Transcranial direct current stimulation improves mental manipulation of body part imagery
Transcranial direct current stimulation (tDCS) is a method by which a very weak direct current is applied to the head of a subject for 10 to 20 minutes to induce changes in the activities of cranial nerves. It has recently been tested to investigate effects on rehabilitation of people with cerebral apoplexy and for possible depression therapy. Researchers are now investigating whether this method is effective for activating mental imagery of body part manipulation to accelerate exercise learning in rehabilitation.
However, activation sites in the brain are not well understood for this purpose. In this study, researchers conducted two experiments—the first experiment (E1) revealed which parts of the brain play roles in mental rotation of the hand. On the basis of the results of E1, the second experiment (E2) was performed to learn whether mental manipulation of body part imagery could be improved via transcranial direct current stimulation applied to the site that E1 determined.
The subjects were elderly persons exhibiting a range of symptoms of cognitive decline. The level of glucose metabolism in the brain was measured by means of positron emission tomography (PET), and the relationship of the glucose metabolism level was investigated with regard to the performance of mental rotation of the hand (Figure 1). The experiment demonstrated that reduction of the glucose metabolism in the lateral occipito-temporal cortex, LOTC, resulted in decreased performance in the task involving mental manipulation (Figure 2). That is, the LOTC was shown to be involved in the mental manipulation of body part imagery.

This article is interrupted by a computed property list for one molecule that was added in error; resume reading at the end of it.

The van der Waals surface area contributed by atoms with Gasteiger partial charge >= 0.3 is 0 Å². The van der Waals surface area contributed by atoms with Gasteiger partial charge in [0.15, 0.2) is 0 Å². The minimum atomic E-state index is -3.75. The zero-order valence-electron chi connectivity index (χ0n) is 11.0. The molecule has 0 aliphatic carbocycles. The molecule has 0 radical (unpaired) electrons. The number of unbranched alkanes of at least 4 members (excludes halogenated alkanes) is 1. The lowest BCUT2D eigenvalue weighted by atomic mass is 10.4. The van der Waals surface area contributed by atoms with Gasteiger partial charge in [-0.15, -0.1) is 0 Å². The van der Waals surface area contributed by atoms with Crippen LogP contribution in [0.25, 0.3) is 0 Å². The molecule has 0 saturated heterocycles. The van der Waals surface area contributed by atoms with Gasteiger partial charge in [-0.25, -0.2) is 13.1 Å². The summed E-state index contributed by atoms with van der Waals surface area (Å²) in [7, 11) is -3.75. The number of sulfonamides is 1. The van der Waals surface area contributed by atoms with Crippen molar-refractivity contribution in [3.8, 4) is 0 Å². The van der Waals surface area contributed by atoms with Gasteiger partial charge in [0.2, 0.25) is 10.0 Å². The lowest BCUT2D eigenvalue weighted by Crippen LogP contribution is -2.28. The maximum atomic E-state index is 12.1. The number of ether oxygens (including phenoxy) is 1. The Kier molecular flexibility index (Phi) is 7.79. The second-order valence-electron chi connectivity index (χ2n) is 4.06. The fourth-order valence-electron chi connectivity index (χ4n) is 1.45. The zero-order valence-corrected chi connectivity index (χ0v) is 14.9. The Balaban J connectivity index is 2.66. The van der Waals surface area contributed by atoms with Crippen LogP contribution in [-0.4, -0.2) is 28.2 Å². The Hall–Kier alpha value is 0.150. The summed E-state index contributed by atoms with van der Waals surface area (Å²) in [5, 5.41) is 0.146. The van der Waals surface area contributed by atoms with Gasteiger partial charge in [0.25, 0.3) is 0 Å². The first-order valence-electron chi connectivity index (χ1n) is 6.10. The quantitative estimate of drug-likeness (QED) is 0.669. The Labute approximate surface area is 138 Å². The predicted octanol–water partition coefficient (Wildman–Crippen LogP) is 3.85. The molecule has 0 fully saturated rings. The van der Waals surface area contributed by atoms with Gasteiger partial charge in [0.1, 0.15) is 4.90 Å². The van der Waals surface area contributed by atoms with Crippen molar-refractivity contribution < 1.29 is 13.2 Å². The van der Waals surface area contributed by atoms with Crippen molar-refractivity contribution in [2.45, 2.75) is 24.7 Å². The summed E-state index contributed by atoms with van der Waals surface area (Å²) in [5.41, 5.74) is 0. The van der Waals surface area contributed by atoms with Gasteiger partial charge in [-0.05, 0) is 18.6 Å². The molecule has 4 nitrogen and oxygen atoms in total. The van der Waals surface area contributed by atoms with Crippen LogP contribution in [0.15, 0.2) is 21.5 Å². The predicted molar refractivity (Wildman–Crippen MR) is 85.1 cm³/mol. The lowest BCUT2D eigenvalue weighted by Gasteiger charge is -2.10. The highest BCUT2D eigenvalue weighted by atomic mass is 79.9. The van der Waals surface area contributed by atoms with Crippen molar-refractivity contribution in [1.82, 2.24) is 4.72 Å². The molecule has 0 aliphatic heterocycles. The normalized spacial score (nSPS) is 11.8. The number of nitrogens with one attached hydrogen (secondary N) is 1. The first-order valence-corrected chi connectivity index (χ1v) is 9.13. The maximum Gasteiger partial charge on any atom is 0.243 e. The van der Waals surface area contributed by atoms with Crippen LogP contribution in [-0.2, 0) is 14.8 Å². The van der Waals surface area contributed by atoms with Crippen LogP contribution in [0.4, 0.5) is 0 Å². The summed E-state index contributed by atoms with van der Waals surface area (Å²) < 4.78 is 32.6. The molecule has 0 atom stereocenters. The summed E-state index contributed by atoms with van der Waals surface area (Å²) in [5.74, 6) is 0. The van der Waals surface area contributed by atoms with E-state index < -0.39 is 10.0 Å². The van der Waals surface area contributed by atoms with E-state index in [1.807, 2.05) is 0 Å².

Based on the E1 results, the researchers hypothesized that tDCS on the LOTC would improve the mental manipulation of body part imagery. In the second experiment, E2, the researchers evaluated mental manipulation of body part imagery, simple choice operations, and working memory. During the tasks, tDCS on the LOTC was applied; the same operation without direct current stimulation was performed as a control. The results indicated that the persons who underwent tDCS showed better mental manipulation performance by 6.7% over control subjects.
It is anticipated that application of tDCS on the motor area of the cerebral cortex could improve the effects of rehabilitation of those with apoplexy. The current study has demonstrated for the first time the improvement of mental manipulation of body part imagery, an important ability in exercise learning, by stimulating the LOTC, which is involved in information processing of visual space of the body. The E2 results were obtained with healthy adults, and improvement was only a small percentage over the control group. Nevertheless, application of the current study may lead to amelioration of cognitive ability through improvement of mental manipulation of body part imagery, and eventually to quicker recovery of people in rehabilitation.